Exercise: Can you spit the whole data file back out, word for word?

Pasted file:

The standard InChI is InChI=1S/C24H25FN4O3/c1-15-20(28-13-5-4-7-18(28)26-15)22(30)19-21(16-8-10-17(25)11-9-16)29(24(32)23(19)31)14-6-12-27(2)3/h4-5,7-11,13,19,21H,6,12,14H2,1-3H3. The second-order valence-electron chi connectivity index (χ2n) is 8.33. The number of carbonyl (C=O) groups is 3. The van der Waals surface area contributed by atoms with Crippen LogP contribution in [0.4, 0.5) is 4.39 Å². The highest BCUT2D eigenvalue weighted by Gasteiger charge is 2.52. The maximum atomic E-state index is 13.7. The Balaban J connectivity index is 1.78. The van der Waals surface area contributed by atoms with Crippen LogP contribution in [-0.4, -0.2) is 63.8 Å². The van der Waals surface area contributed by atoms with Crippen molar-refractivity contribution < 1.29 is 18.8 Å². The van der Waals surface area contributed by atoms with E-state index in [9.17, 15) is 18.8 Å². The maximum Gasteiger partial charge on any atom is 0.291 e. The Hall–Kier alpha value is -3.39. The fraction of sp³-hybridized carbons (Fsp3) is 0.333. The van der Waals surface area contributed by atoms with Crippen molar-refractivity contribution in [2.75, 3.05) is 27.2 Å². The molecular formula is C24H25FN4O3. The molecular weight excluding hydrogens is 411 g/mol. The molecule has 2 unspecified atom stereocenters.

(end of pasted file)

The standard InChI is InChI=1S/C24H25FN4O3/c1-15-20(28-13-5-4-7-18(28)26-15)22(30)19-21(16-8-10-17(25)11-9-16)29(24(32)23(19)31)14-6-12-27(2)3/h4-5,7-11,13,19,21H,6,12,14H2,1-3H3. The second-order valence-electron chi connectivity index (χ2n) is 8.33. The number of carbonyl (C=O) groups is 3. The van der Waals surface area contributed by atoms with Crippen LogP contribution in [0.4, 0.5) is 4.39 Å². The highest BCUT2D eigenvalue weighted by Gasteiger charge is 2.52. The maximum atomic E-state index is 13.7. The Balaban J connectivity index is 1.78. The van der Waals surface area contributed by atoms with Crippen LogP contribution in [-0.4, -0.2) is 63.8 Å². The van der Waals surface area contributed by atoms with Crippen molar-refractivity contribution < 1.29 is 18.8 Å². The van der Waals surface area contributed by atoms with E-state index in [9.17, 15) is 18.8 Å². The maximum Gasteiger partial charge on any atom is 0.291 e. The Hall–Kier alpha value is -3.39. The fraction of sp³-hybridized carbons (Fsp3) is 0.333. The van der Waals surface area contributed by atoms with Crippen molar-refractivity contribution in [2.75, 3.05) is 27.2 Å². The molecular formula is C24H25FN4O3. The molecular weight excluding hydrogens is 411 g/mol. The molecule has 2 unspecified atom stereocenters.